5. THE STATUE OF LIBERTY

    Most of my friends are bored to death of me talking about Lady Liberty. But the truth is, she is a shining beacon of independence. What really gets me is that the statue was a genuine gift from the French, and the undertaking required massive fund-raising efforts on both sides of the ocean (after much protest, Americans assumed responsibility for building her pedestal). I won’t ruin the entire story, because it’s incredible. Look it up for yourself.

    *The Statue of Liberty during restoration, Liberty Island, New York, May 1984*. Photo: Jet Lowe/Library of Congress. The Statue of Liberty during restoration, Liberty Island, New York, May 1984. Photo: Jet Lowe/Library of Congress.
  6. ESCUELITA

    This Garment District venue was like a home to me when I moved to New York in 2007. I would go to Vogue Knights alone and watch people dance. Occasionally I’d join, but for the most part I just took it all in. I used to go home afterward and work in my bedroom on music that I would imagine dancing to.

  7. JONATHAN COTT, DINNER WITH LENNY: THE LAST LONG INTERVIEW WITH LEONARD BERNSTEIN (OXFORD UNIVERSITY PRESS, 2013)

    I could read this book every year for the rest of my life. Cott recounts a trip he took to Leonard Bernstein’s house the year before the composer died. They listen to records, eat food, and drink lots of wine—Cott makes you feel like you’re there in the room with two drunk classical-music buffs.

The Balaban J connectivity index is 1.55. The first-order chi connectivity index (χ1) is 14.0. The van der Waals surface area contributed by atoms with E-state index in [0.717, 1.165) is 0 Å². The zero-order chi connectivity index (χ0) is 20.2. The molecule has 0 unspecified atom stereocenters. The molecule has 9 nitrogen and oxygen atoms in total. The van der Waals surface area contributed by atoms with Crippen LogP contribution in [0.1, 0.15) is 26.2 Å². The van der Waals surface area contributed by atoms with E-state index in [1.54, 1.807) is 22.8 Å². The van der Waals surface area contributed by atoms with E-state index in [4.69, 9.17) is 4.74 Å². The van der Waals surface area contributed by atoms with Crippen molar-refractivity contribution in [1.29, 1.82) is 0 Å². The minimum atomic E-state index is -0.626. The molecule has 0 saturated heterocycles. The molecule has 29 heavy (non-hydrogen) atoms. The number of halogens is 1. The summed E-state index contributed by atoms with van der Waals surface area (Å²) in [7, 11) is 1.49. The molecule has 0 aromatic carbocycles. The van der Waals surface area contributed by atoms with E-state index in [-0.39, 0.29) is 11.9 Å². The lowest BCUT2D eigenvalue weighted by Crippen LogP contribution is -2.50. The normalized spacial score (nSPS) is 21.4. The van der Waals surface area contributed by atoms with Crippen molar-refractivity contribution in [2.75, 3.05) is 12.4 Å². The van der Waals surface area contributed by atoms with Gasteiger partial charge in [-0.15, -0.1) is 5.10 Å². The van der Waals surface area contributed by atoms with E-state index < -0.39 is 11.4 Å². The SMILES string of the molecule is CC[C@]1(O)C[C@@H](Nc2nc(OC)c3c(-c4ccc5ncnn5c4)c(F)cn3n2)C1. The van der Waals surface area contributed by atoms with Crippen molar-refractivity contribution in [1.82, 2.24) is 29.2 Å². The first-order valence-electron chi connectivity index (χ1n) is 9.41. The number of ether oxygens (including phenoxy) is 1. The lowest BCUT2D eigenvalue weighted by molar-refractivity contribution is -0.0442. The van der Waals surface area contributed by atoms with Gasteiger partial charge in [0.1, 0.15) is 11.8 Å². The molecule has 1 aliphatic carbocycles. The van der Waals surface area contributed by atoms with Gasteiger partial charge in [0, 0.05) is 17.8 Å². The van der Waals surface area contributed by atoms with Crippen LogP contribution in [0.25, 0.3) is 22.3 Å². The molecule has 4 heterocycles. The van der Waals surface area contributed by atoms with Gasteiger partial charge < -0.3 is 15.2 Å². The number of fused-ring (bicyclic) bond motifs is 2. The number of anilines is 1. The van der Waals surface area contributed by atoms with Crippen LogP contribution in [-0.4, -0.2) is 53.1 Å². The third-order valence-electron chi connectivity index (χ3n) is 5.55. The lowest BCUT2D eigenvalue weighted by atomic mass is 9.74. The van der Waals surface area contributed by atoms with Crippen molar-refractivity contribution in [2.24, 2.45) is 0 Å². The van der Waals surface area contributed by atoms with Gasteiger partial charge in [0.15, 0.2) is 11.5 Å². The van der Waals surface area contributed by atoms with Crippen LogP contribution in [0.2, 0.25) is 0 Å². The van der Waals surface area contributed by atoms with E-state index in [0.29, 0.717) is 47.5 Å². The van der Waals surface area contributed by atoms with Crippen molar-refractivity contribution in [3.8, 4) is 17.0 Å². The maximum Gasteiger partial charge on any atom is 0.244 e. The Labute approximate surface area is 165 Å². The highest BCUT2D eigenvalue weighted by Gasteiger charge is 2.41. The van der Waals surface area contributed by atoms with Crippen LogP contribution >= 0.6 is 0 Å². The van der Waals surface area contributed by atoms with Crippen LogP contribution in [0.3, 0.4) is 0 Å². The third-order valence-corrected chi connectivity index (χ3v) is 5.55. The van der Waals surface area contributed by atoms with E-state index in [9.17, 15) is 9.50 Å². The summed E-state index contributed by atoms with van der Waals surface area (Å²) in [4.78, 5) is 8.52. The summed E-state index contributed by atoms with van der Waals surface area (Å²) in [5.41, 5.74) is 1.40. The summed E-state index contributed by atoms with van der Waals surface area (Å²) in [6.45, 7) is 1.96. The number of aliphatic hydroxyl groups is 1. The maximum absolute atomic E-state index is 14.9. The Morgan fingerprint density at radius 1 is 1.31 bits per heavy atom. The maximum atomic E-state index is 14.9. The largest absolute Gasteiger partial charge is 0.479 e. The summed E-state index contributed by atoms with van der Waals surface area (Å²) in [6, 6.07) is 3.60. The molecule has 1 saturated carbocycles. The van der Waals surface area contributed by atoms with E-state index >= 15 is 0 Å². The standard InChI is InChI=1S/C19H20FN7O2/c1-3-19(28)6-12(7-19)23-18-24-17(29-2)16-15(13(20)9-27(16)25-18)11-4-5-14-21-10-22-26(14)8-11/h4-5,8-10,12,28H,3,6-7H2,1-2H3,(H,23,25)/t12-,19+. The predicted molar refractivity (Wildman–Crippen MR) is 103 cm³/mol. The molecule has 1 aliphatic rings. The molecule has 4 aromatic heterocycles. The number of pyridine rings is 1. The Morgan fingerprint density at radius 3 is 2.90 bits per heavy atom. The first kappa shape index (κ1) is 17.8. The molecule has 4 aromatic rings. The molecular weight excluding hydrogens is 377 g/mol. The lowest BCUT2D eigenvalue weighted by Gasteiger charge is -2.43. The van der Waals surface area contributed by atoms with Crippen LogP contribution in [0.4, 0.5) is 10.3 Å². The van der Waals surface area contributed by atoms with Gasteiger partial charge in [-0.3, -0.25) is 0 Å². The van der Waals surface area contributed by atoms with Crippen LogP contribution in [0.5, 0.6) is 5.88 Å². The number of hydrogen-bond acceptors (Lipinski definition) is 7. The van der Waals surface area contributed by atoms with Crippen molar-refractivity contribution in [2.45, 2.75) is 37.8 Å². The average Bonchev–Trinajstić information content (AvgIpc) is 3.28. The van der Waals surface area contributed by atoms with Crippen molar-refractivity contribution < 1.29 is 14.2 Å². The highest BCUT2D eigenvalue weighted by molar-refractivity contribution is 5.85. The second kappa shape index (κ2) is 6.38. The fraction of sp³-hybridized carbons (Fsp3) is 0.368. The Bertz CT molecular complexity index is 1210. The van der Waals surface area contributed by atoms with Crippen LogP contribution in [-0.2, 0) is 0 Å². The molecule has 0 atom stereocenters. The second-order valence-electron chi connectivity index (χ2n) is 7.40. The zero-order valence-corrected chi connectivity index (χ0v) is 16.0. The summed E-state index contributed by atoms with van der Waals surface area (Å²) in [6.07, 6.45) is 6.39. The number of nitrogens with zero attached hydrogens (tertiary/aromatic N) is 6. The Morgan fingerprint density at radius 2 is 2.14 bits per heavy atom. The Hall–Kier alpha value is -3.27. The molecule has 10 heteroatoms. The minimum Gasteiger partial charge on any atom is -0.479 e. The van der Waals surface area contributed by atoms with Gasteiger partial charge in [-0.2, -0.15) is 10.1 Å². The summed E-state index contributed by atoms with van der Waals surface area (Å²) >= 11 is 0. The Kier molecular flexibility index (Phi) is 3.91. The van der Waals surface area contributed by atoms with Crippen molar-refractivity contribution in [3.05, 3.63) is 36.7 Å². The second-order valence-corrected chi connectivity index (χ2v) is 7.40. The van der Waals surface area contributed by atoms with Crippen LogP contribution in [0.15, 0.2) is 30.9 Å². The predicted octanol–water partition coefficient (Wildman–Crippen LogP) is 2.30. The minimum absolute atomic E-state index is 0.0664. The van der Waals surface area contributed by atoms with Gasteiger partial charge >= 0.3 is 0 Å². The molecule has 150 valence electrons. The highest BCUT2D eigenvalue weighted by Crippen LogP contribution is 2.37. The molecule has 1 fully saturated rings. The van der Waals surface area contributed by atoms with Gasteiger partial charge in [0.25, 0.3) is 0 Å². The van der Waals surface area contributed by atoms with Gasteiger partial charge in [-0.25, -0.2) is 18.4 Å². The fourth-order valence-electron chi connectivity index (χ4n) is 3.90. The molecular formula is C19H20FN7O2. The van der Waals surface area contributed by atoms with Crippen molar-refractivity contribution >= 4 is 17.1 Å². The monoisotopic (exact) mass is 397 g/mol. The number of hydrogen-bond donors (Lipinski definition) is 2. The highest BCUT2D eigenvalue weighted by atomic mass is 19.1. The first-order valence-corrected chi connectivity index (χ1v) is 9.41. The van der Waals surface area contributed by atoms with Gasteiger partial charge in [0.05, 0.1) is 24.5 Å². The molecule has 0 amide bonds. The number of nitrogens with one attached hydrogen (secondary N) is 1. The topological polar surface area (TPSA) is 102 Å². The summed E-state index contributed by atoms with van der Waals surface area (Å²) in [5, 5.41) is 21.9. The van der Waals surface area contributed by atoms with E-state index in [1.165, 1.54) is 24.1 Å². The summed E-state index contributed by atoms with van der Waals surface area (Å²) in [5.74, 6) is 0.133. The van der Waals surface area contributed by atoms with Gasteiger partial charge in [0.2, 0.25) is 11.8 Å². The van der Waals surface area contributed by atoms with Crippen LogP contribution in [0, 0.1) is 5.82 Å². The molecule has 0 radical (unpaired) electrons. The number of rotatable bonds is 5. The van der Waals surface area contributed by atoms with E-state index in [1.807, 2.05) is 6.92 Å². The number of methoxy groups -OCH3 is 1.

*Leonard Bernstein rehearsing with the New York Philharmonic, Avery Fisher Hall, New York, 1967.* Photo: Don Hunstein. Leonard Bernstein rehearsing with the New York Philharmonic, Avery Fisher Hall, New York, 1967. Photo: Don Hunstein.
  8. LEONTYNE PRICE SINGING GIUSEPPE VERDI’S “O PATRIA MIA” FROM AIDA, LIVE AT THE METROPOLITAN OPERA HOUSE,

    NEW YORK, JANUARY 3, 1985
    Price, my favorite soprano, was one of the first black female opera singers at the Met. This particular performance—her farewell appearance—is so moving; it is somehow fragile and commanding at the same time.

  9. FLURINA ROTHENBERGER, I LOVE TO DRESS LIKE I AM COMING FROM SOMEWHERE AND I HAVE A PLACE TO GO (EDITION PATRICK

    FREY, 2015) Taken over the course of ten years, the pictures in this book by the Swiss photographer capture African life in such a wonderful way. I loved this book so much that I contacted the artist to tell her, saying that one photo in particular had struck a chord with me, and she told me the picture was taken in Sierra Leone—the country my father is from.

    *Spread from Flurina Rothenberger’s _I Love to Dress Like I Am Coming from Somewhere and I Have a Place to Go_* (Edition Patrick Frey, 2015). Spread from Flurina Rothenberger’s I Love to Dress Like I Am Coming from Somewhere and I Have a Place to Go (Edition Patrick Frey, 2015).
  10. MARIA KOCHETKOVA

    Maria is a friend and collaborator of mine. I think she’s one of the greatest dancers alive. Her grace and strength are beyond human. Currently a principal dancer with the American Ballet Theater in New York, she’s one of those people who seem to have been created as the essence of an art form.